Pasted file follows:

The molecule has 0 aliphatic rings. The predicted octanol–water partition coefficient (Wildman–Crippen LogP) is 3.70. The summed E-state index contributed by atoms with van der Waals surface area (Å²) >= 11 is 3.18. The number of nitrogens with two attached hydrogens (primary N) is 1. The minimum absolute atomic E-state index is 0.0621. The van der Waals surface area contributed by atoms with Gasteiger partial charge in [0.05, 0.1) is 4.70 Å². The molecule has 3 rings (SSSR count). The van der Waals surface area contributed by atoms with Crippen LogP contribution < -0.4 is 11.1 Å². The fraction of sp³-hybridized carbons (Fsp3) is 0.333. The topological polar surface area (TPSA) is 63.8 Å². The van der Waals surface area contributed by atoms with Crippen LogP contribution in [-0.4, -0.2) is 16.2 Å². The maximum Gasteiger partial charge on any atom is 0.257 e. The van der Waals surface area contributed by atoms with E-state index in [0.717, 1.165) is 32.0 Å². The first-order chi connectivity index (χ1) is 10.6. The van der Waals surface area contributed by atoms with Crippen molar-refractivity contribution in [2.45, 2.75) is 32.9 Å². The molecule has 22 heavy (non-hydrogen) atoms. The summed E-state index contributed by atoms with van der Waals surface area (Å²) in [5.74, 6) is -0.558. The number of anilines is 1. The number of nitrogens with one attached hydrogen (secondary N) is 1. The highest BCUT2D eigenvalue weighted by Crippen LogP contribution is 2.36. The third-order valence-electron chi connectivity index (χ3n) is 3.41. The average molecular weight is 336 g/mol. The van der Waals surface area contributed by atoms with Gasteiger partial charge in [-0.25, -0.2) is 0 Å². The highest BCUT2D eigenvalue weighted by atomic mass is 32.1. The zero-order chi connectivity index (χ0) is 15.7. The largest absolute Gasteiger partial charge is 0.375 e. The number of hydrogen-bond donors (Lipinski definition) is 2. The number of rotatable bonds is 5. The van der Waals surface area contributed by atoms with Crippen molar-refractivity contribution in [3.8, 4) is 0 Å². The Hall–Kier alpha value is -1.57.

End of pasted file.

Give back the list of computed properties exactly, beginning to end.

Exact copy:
The molecule has 0 aliphatic rings. The predicted octanol–water partition coefficient (Wildman–Crippen LogP) is 3.70. The summed E-state index contributed by atoms with van der Waals surface area (Å²) >= 11 is 3.18. The number of nitrogens with two attached hydrogens (primary N) is 1. The minimum absolute atomic E-state index is 0.0621. The van der Waals surface area contributed by atoms with Gasteiger partial charge in [0.05, 0.1) is 4.70 Å². The molecule has 3 rings (SSSR count). The van der Waals surface area contributed by atoms with Crippen LogP contribution < -0.4 is 11.1 Å². The fraction of sp³-hybridized carbons (Fsp3) is 0.333. The topological polar surface area (TPSA) is 63.8 Å². The van der Waals surface area contributed by atoms with Crippen LogP contribution in [-0.4, -0.2) is 16.2 Å². The maximum Gasteiger partial charge on any atom is 0.257 e. The van der Waals surface area contributed by atoms with E-state index in [0.717, 1.165) is 32.0 Å². The first-order chi connectivity index (χ1) is 10.6. The van der Waals surface area contributed by atoms with Crippen molar-refractivity contribution in [2.45, 2.75) is 32.9 Å². The molecule has 22 heavy (non-hydrogen) atoms. The summed E-state index contributed by atoms with van der Waals surface area (Å²) in [5.74, 6) is -0.558. The number of anilines is 1. The number of nitrogens with one attached hydrogen (secondary N) is 1. The highest BCUT2D eigenvalue weighted by Crippen LogP contribution is 2.36. The third-order valence-electron chi connectivity index (χ3n) is 3.41. The average molecular weight is 336 g/mol. The van der Waals surface area contributed by atoms with Gasteiger partial charge in [-0.25, -0.2) is 0 Å². The highest BCUT2D eigenvalue weighted by atomic mass is 32.1. The zero-order chi connectivity index (χ0) is 15.7. The largest absolute Gasteiger partial charge is 0.375 e. The number of hydrogen-bond donors (Lipinski definition) is 2. The number of rotatable bonds is 5. The van der Waals surface area contributed by atoms with Crippen molar-refractivity contribution in [3.8, 4) is 0 Å². The Hall–Kier alpha value is -1.57.